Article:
A continuing series on weekly meals that use sustainable, organic, local and ethical food during the challenging winter months.
After all of the turkey and other rich food of the past weeks, we were longing for the lightest, simplest yet tastiest supper. David Tanis, who writes a column in the New York Times called “City Kitchen,” had the same reaction and created a lovely meal of cod with sesame oil and ginger accompanied by spinach lightly cooked in garlic and ginger. With what I have on hand, I thought, sure, I could adapt this (meaning start all over but capture the idea) for the Dark Days Challenge. This idea was possible because of three revelations in my local cooking sphere.
One, I found out about a local organic farm that produces Hawaiian ginger right here in New Jersey, only a few miles away. The baby ginger was relatively short-lived in the market, but there long enough for me to try it on anything (amazing) and to make ginger-garlic paste, a staple in Indian cuisine. And also Parsi cuisine, as told by Niloufer Ichaporia King in her fascinating book, My Bombay Kitchen. Some of the ginger has been consumed and some stashed in the freezer for darker days. On a lark, I planted a piece in a pot set in a warm spot in the house.
Two, I grew Asian celery in my own little in-town garden, which uses organic principles. Pascal celery is one of the so-called “dirty dozen” vegetables that have a terrible record of being grown with fertilizers, pesticides etc. While I certainly buy organic celery from time to time, and our CSA grows it (though it’s been a frequent crop failure), I felt I needed a reliable source for the incomparable flavor. Celeriac stalks are also a good choice and a typical go-to for me, but because of our awful growing season, they too have been scarce. The Asian celery has been a great herb, and with the stalks now becoming more prominent, a credible vegetable. I used it in dried celery salt that I stashed away earlier in the season.
Three, our local (3 blocks away) health food store stocks Finger Lakes Butternut Squash Seed Oil from Stonybrook Wholeheartedfoods. This regionally produced oil is astonishing good, was encouraged by the good fools at Cornell, and is produced from non-GMO seeds from a farmer friend. The label doesn’t say it’s organic, but this store sells almost exclusively organic products and from what I can tell, it’s responsibly produced. It’s from Geneva, NY, a little outside my 150-mile radius but not by much. Just like the search for locally grown as well as milled flours, the search for similarly produced oils is in-bounds for me in the Dark Days Challenge. For purpose of this recipe, it worked perfectly as a nutty substitute for Asian sesame oil, similar in viscosity and but cleaner in taste. I highly recommend you search it out if you’re from the mid-Atlantic region.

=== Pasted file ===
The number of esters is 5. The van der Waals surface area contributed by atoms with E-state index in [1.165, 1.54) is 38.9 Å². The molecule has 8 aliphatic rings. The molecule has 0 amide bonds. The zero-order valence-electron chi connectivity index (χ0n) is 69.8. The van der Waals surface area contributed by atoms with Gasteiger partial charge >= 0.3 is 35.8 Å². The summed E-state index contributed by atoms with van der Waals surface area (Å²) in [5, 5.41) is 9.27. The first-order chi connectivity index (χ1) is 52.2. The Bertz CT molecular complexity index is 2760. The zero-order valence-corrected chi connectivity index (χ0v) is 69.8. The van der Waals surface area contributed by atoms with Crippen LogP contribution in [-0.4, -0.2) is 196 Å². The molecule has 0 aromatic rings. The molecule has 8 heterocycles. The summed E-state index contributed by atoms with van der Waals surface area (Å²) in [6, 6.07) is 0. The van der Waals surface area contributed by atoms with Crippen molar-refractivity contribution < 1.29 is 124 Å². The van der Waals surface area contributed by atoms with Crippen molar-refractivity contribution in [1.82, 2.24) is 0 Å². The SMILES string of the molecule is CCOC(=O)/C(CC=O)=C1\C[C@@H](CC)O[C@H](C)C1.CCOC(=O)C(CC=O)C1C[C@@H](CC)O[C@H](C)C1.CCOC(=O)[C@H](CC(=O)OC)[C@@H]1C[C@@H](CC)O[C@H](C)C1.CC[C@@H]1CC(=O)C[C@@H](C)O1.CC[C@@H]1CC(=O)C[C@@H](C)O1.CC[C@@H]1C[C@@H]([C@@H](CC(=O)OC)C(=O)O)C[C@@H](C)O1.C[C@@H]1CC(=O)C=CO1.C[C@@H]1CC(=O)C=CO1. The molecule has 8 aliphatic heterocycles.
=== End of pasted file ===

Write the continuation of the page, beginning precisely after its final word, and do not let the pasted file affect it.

Finally, I should say that the fish I used is a fluke flounder caught by a Jersey shore fisherman. While the fish watchdog Monterey Aquarium classifies fluke flounder as problematic, that’s west coast perspective. Local wisdom, backed by watchdog groups, agrees that the Atlantic fish is being treated responsibly.
The rest of the ingredients are no-brainers for us: butternut squash from our CSA gently braised in ginger peels and a second version baked in the oven with squash oil; gorgeous garlic from our CSA minced with ginger; organic scallions from a local farm market; chard from my garden. This was a lovely and refreshing dish that lightened up the dark days, at least for this week.
Baked Fish with Garlic-Ginger Paste and Scallions
¾-1 lb fish filets (fluke flounder or other white fish)
1 tsp ginger-garlic paste (equal amounts of fresh ginger and garlic)
1 tsp butternut squash seed oil (or sesame oil)
1 scallion, white and green parts, minced
1 stalk Asian celery, stalk minced and leaves separated
Smear the garlic-ginger paste and squash seed oil on both sides of the fish and let it marinate for 15-60 minutes in a baking dish.
Heat the oven to 375 degrees. Place the celery leaves at the bottom of the baking dish, place the fish on top and sprinkle the minced scallion and celery stalks. Cover the dish with foil and bake for 10 minutes or until the fish is cooked through.
Roasted Butternut Squash with Ginger and Butternut Seed Oil
While the fish is cooking, sprinkle small cubes of organic butternut squash with ginger and butternut squash seed oil and roast in the oven.
Braised Butternut Squash with Ginger
An alternative for roasting is a simple shall braise of squash cubes with the peelings of ginger in the water.
Wilted Green Chard
Wilt green chard leaves (reserve stalks for another use or shallow-boil them) in a small amount of water. Toss with ginger and butternut squash seed oil.